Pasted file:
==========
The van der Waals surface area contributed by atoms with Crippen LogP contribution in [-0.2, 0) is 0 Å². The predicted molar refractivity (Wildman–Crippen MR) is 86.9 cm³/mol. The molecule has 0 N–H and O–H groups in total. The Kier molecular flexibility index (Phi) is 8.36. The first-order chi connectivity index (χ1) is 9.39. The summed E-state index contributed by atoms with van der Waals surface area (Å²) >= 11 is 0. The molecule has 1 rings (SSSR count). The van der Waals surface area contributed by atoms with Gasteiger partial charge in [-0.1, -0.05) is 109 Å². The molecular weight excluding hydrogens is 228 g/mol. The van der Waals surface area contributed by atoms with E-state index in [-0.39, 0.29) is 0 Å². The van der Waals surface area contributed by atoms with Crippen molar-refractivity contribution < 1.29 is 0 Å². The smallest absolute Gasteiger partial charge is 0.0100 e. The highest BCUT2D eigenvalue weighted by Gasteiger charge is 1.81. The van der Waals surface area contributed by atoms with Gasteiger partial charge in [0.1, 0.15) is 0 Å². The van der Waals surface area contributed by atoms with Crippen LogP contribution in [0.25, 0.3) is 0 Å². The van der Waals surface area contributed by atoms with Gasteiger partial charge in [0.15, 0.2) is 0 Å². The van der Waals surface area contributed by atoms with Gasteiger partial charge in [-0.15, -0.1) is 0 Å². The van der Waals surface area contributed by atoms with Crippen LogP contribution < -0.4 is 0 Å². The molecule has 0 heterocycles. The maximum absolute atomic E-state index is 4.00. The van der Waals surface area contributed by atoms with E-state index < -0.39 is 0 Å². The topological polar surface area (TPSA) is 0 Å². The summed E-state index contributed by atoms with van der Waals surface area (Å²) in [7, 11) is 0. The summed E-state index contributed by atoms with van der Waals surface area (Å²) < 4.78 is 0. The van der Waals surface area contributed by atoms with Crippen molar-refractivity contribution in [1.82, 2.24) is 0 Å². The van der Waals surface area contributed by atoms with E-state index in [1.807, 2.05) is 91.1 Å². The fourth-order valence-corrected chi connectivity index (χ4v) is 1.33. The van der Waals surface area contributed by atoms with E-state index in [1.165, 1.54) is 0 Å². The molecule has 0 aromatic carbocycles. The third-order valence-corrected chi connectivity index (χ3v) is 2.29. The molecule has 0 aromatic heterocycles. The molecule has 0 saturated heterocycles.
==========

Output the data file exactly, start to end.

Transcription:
The van der Waals surface area contributed by atoms with Crippen LogP contribution in [-0.2, 0) is 0 Å². The predicted molar refractivity (Wildman–Crippen MR) is 86.9 cm³/mol. The molecule has 0 N–H and O–H groups in total. The Kier molecular flexibility index (Phi) is 8.36. The first-order chi connectivity index (χ1) is 9.39. The summed E-state index contributed by atoms with van der Waals surface area (Å²) >= 11 is 0. The molecule has 1 rings (SSSR count). The van der Waals surface area contributed by atoms with Gasteiger partial charge in [-0.1, -0.05) is 109 Å². The molecular weight excluding hydrogens is 228 g/mol. The van der Waals surface area contributed by atoms with E-state index in [-0.39, 0.29) is 0 Å². The van der Waals surface area contributed by atoms with Crippen molar-refractivity contribution < 1.29 is 0 Å². The smallest absolute Gasteiger partial charge is 0.0100 e. The highest BCUT2D eigenvalue weighted by Gasteiger charge is 1.81. The van der Waals surface area contributed by atoms with Gasteiger partial charge in [0.1, 0.15) is 0 Å². The van der Waals surface area contributed by atoms with Crippen LogP contribution in [0.25, 0.3) is 0 Å². The van der Waals surface area contributed by atoms with Gasteiger partial charge in [0.15, 0.2) is 0 Å². The van der Waals surface area contributed by atoms with Gasteiger partial charge in [-0.15, -0.1) is 0 Å². The van der Waals surface area contributed by atoms with Crippen LogP contribution < -0.4 is 0 Å². The molecule has 0 heterocycles. The maximum absolute atomic E-state index is 4.00. The van der Waals surface area contributed by atoms with E-state index < -0.39 is 0 Å². The topological polar surface area (TPSA) is 0 Å². The summed E-state index contributed by atoms with van der Waals surface area (Å²) in [7, 11) is 0. The summed E-state index contributed by atoms with van der Waals surface area (Å²) < 4.78 is 0. The van der Waals surface area contributed by atoms with Crippen molar-refractivity contribution in [1.82, 2.24) is 0 Å². The van der Waals surface area contributed by atoms with E-state index in [1.807, 2.05) is 91.1 Å². The fourth-order valence-corrected chi connectivity index (χ4v) is 1.33. The van der Waals surface area contributed by atoms with E-state index in [1.165, 1.54) is 0 Å². The molecule has 0 aromatic carbocycles. The third-order valence-corrected chi connectivity index (χ3v) is 2.29. The molecule has 0 aromatic heterocycles. The molecule has 0 saturated heterocycles.